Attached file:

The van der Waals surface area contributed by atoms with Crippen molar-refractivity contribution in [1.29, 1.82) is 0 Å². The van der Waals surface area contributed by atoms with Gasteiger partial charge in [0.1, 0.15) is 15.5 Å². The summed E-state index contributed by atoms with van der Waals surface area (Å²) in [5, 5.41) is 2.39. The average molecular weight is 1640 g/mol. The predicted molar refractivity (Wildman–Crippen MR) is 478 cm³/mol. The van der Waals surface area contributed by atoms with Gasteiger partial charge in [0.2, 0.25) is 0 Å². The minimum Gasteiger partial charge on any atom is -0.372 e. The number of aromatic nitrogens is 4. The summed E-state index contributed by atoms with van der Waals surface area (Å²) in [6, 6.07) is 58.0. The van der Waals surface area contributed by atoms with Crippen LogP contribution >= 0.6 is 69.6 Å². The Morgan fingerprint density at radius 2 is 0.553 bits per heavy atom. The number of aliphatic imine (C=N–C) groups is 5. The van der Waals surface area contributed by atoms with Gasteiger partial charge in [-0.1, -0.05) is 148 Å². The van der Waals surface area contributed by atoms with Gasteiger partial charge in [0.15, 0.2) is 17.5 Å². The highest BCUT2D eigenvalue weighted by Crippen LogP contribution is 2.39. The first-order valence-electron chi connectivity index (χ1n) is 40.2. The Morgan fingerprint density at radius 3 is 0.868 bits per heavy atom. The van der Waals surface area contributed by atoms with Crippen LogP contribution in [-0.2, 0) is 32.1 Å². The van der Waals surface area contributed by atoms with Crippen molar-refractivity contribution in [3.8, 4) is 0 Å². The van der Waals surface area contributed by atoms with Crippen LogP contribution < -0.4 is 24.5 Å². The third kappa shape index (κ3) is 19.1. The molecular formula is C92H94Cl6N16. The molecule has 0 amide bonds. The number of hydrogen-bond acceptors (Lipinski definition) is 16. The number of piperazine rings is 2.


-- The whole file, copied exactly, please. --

The van der Waals surface area contributed by atoms with Crippen molar-refractivity contribution in [1.29, 1.82) is 0 Å². The van der Waals surface area contributed by atoms with Gasteiger partial charge in [0.1, 0.15) is 15.5 Å². The summed E-state index contributed by atoms with van der Waals surface area (Å²) in [5, 5.41) is 2.39. The average molecular weight is 1640 g/mol. The predicted molar refractivity (Wildman–Crippen MR) is 478 cm³/mol. The van der Waals surface area contributed by atoms with Gasteiger partial charge in [0.2, 0.25) is 0 Å². The minimum Gasteiger partial charge on any atom is -0.372 e. The number of aromatic nitrogens is 4. The summed E-state index contributed by atoms with van der Waals surface area (Å²) in [6, 6.07) is 58.0. The van der Waals surface area contributed by atoms with Crippen LogP contribution >= 0.6 is 69.6 Å². The Morgan fingerprint density at radius 2 is 0.553 bits per heavy atom. The number of aliphatic imine (C=N–C) groups is 5. The van der Waals surface area contributed by atoms with Gasteiger partial charge in [-0.1, -0.05) is 148 Å². The van der Waals surface area contributed by atoms with Gasteiger partial charge in [0.15, 0.2) is 17.5 Å². The highest BCUT2D eigenvalue weighted by Crippen LogP contribution is 2.39. The first-order valence-electron chi connectivity index (χ1n) is 40.2. The Morgan fingerprint density at radius 3 is 0.868 bits per heavy atom. The van der Waals surface area contributed by atoms with Crippen LogP contribution in [-0.2, 0) is 32.1 Å². The van der Waals surface area contributed by atoms with Crippen molar-refractivity contribution in [3.8, 4) is 0 Å². The van der Waals surface area contributed by atoms with Crippen LogP contribution < -0.4 is 24.5 Å². The third kappa shape index (κ3) is 19.1. The molecular formula is C92H94Cl6N16. The molecule has 0 amide bonds. The number of hydrogen-bond acceptors (Lipinski definition) is 16. The number of piperazine rings is 2.